Real Redemption: leveraging what we’ve got

One of the most rewarding ways I’ve found of expressing my Christian faith has been to leverage what I’ve got to transform neighborhoods for the better. These kinds of projects have all sorts of mixed motives– wanting to buy a cheap building, wanting to improve my own town or neighborhood… But getting old run down buildings that no one else seems to see value in, and redeeming them and making them come back to life– making the ugly beautiful again– this is really a wonderful and fulfilling task to be involved in. I suppose it is not unlike Goethe’s Faust where he finds satisfaction in taking the land back from the sea with dikes and windmills. This real estate redemption is a matter of taking back places from the destruction of neglect and disregard. Of course maybe part of my attraction to houses is that they are easier to deal with in some ways than people. As I’ve worked on these properties, I have made friends with a number of semi-homeless and less fortunate, who help me out along the way. It has been great to work alongside them, and through paying them to give them a sense of pride in their work and dignity. But I still see that most of their money goes to beer and cigarettes, so its hard to see the progress there sometimes… I’d be interested to know if anyone has ideas on strategies I could use to try to help improve their lives more through this process… -andy

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2 responses to “Real Redemption: leveraging what we’ve got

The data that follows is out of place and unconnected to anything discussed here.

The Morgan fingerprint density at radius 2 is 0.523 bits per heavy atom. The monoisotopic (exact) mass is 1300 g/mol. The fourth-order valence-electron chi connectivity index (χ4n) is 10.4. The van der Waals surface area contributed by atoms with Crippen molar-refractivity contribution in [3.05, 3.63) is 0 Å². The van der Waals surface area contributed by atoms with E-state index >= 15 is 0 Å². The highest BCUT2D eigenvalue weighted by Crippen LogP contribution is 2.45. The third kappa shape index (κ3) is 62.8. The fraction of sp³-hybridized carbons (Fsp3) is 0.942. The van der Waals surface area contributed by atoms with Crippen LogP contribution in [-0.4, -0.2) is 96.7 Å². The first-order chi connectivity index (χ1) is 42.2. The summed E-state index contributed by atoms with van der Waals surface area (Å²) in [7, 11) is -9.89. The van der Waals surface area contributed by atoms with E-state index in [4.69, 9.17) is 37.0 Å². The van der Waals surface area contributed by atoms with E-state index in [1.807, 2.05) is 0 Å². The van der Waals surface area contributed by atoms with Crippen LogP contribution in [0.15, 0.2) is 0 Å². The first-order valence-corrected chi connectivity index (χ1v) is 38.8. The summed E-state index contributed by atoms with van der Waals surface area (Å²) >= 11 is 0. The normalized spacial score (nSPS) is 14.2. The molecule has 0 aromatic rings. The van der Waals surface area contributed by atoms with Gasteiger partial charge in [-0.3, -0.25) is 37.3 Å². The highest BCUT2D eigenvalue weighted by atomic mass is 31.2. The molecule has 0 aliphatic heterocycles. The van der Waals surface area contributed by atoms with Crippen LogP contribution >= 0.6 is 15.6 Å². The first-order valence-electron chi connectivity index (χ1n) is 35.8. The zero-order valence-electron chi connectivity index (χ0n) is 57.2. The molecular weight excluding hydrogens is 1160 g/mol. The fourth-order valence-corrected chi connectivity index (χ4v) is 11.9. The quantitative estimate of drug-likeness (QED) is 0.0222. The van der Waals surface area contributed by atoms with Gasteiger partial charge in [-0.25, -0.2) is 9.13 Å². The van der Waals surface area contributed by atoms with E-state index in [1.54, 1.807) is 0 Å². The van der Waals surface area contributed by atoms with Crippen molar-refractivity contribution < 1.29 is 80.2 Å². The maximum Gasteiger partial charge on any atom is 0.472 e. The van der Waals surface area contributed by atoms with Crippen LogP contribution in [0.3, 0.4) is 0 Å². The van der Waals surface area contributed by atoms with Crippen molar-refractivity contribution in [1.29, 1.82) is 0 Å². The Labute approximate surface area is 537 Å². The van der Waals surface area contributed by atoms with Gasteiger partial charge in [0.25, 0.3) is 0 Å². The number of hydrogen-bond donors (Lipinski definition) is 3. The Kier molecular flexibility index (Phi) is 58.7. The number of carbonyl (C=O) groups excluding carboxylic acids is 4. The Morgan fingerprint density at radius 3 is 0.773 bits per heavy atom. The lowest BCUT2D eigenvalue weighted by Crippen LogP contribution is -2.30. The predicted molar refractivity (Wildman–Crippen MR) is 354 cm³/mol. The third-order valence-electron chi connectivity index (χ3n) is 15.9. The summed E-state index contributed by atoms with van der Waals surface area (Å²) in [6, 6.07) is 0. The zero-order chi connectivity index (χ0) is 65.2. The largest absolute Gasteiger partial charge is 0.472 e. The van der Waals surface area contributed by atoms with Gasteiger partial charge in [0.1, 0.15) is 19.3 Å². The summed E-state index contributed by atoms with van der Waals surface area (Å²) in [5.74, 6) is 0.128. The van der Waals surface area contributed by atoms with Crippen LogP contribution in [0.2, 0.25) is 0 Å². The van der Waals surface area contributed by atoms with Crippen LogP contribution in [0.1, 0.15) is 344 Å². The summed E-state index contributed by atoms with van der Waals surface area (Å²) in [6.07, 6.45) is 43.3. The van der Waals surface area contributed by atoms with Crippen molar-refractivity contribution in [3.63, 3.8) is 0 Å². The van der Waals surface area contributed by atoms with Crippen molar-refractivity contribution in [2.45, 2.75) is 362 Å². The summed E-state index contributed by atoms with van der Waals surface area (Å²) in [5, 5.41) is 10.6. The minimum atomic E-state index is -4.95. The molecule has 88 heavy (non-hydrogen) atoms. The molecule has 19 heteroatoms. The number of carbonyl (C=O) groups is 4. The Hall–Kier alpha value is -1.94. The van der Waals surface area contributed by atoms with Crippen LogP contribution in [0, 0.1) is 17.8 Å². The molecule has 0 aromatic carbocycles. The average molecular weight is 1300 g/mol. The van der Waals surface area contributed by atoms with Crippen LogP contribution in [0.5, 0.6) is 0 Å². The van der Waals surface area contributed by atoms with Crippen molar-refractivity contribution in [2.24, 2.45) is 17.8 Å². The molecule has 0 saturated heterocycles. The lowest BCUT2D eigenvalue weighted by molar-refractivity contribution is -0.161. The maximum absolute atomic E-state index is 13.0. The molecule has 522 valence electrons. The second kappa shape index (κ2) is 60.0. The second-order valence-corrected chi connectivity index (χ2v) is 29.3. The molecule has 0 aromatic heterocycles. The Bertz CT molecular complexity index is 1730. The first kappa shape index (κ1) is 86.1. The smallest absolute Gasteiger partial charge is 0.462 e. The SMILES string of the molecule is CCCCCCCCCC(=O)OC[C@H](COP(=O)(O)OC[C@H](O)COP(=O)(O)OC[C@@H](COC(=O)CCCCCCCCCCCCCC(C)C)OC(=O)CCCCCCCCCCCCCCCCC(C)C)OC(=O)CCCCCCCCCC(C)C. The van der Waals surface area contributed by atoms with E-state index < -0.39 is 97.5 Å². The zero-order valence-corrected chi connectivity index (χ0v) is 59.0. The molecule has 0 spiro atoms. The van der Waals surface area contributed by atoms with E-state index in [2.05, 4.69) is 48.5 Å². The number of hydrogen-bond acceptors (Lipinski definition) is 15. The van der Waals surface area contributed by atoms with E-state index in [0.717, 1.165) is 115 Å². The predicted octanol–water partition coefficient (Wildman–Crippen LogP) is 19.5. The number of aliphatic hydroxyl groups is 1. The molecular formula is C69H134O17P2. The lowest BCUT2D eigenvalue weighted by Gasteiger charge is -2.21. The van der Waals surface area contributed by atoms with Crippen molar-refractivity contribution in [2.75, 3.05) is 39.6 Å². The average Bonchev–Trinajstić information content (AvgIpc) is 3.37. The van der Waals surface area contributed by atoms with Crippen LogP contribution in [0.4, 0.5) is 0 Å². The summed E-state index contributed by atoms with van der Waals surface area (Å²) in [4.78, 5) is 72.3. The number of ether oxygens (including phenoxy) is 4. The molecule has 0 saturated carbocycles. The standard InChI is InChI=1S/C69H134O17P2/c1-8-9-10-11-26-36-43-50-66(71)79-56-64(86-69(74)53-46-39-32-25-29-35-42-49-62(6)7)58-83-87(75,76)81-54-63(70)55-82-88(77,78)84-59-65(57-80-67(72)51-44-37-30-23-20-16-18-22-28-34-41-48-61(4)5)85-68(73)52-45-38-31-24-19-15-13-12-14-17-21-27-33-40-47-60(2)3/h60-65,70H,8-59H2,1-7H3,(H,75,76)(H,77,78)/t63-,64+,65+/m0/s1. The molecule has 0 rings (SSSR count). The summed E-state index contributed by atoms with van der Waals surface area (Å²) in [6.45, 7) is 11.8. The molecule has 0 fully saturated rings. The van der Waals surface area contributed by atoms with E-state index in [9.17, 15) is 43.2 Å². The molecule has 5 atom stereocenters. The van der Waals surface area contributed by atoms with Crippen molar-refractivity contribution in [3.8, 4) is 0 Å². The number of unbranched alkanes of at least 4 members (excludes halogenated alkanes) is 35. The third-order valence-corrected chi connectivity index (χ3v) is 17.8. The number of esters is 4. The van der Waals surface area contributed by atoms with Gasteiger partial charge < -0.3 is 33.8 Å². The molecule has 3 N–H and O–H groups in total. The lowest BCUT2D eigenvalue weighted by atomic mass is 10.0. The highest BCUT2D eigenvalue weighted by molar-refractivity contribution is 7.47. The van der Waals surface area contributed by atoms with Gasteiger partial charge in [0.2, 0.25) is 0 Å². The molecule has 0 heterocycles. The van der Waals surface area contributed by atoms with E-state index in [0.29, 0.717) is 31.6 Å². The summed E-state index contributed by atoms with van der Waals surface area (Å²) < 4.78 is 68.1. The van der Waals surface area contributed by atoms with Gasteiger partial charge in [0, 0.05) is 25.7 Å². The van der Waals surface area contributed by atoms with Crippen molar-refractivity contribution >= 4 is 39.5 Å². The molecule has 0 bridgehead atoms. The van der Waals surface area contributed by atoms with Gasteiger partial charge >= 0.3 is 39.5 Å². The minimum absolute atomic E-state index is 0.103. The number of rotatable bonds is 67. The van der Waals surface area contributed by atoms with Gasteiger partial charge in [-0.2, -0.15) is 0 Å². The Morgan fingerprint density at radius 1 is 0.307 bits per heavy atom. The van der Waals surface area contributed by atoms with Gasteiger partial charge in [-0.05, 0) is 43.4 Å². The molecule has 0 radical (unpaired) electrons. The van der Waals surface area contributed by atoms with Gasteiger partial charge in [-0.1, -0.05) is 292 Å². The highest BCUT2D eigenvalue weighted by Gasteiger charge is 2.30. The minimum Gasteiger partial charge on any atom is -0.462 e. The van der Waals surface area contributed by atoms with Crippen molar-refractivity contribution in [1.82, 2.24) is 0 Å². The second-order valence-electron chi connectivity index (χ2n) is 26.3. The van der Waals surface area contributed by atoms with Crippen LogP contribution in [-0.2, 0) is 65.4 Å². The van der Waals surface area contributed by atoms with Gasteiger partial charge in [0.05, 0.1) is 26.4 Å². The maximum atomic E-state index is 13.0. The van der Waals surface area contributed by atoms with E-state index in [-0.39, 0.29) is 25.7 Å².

1. you may just be a seed in their lives. your selfless, Christ-centered life is what will speak the most to them. give them yourself and give them Christ. The harvest will come at some point.

  2. My friend Toby sent me this note about this posting recently, which I enjoyed very much:

    I like your Simple Free Church website. I enjoyed reading your articles, and especially this passage…

    “…I have made friends with a number of semi-homeless and less fortunate… It has been great to work alongside them, and through paying them to give them a sense of pride in their work and dignity. But I still see that most of their money goes to beer and cigarettes, so its hard to see the progress there sometimes…”

    Oddly enough, I found this similar quote from the Dean of Creighton on his website:

    “…Andy is a good professor, and I enjoy paying him as I can see that it gives him some sense of dignity and normalcy, but it’s disappointing to see that most of his money goes to beer and cigarettes…”

    I hope you can find some comfort in that.

    Peace Out.

    T

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